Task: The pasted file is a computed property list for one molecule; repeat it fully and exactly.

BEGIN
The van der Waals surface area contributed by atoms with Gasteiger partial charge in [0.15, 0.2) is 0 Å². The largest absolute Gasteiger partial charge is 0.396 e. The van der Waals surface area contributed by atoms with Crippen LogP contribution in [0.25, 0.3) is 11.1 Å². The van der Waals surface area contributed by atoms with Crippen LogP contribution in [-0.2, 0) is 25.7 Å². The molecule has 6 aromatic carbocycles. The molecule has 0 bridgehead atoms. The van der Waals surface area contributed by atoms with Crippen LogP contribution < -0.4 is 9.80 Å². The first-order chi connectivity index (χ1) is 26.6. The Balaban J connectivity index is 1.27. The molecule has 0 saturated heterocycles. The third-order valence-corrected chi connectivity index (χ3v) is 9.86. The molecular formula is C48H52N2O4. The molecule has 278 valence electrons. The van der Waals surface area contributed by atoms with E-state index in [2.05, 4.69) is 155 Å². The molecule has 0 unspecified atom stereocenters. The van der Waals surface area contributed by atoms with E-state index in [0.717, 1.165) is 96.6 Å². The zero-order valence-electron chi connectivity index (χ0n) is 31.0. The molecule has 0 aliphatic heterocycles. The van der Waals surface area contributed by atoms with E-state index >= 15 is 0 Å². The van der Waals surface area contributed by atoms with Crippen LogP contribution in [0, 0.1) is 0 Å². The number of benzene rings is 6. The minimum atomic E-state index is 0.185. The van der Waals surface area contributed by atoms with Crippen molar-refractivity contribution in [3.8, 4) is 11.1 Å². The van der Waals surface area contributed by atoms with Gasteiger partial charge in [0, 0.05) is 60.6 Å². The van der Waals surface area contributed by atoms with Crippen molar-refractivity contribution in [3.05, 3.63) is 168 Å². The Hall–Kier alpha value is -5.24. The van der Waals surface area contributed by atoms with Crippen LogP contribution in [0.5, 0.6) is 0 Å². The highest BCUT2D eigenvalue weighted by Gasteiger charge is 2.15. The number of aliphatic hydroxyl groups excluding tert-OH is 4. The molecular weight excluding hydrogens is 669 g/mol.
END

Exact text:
The van der Waals surface area contributed by atoms with Gasteiger partial charge in [0.15, 0.2) is 0 Å². The largest absolute Gasteiger partial charge is 0.396 e. The van der Waals surface area contributed by atoms with Crippen LogP contribution in [0.25, 0.3) is 11.1 Å². The van der Waals surface area contributed by atoms with Crippen LogP contribution in [-0.2, 0) is 25.7 Å². The molecule has 6 aromatic carbocycles. The molecule has 0 bridgehead atoms. The van der Waals surface area contributed by atoms with Crippen LogP contribution < -0.4 is 9.80 Å². The first-order chi connectivity index (χ1) is 26.6. The Balaban J connectivity index is 1.27. The molecule has 0 saturated heterocycles. The third-order valence-corrected chi connectivity index (χ3v) is 9.86. The molecular formula is C48H52N2O4. The molecule has 278 valence electrons. The van der Waals surface area contributed by atoms with E-state index in [2.05, 4.69) is 155 Å². The molecule has 0 unspecified atom stereocenters. The van der Waals surface area contributed by atoms with E-state index in [0.717, 1.165) is 96.6 Å². The zero-order valence-electron chi connectivity index (χ0n) is 31.0. The molecule has 0 aliphatic heterocycles. The van der Waals surface area contributed by atoms with E-state index >= 15 is 0 Å². The van der Waals surface area contributed by atoms with Crippen LogP contribution in [0, 0.1) is 0 Å². The number of benzene rings is 6. The minimum atomic E-state index is 0.185. The van der Waals surface area contributed by atoms with Crippen molar-refractivity contribution in [3.8, 4) is 11.1 Å². The van der Waals surface area contributed by atoms with Gasteiger partial charge in [0, 0.05) is 60.6 Å². The van der Waals surface area contributed by atoms with Crippen molar-refractivity contribution in [3.05, 3.63) is 168 Å². The Hall–Kier alpha value is -5.24. The van der Waals surface area contributed by atoms with Crippen LogP contribution in [0.5, 0.6) is 0 Å². The highest BCUT2D eigenvalue weighted by Gasteiger charge is 2.15. The number of aliphatic hydroxyl groups excluding tert-OH is 4. The molecular weight excluding hydrogens is 669 g/mol.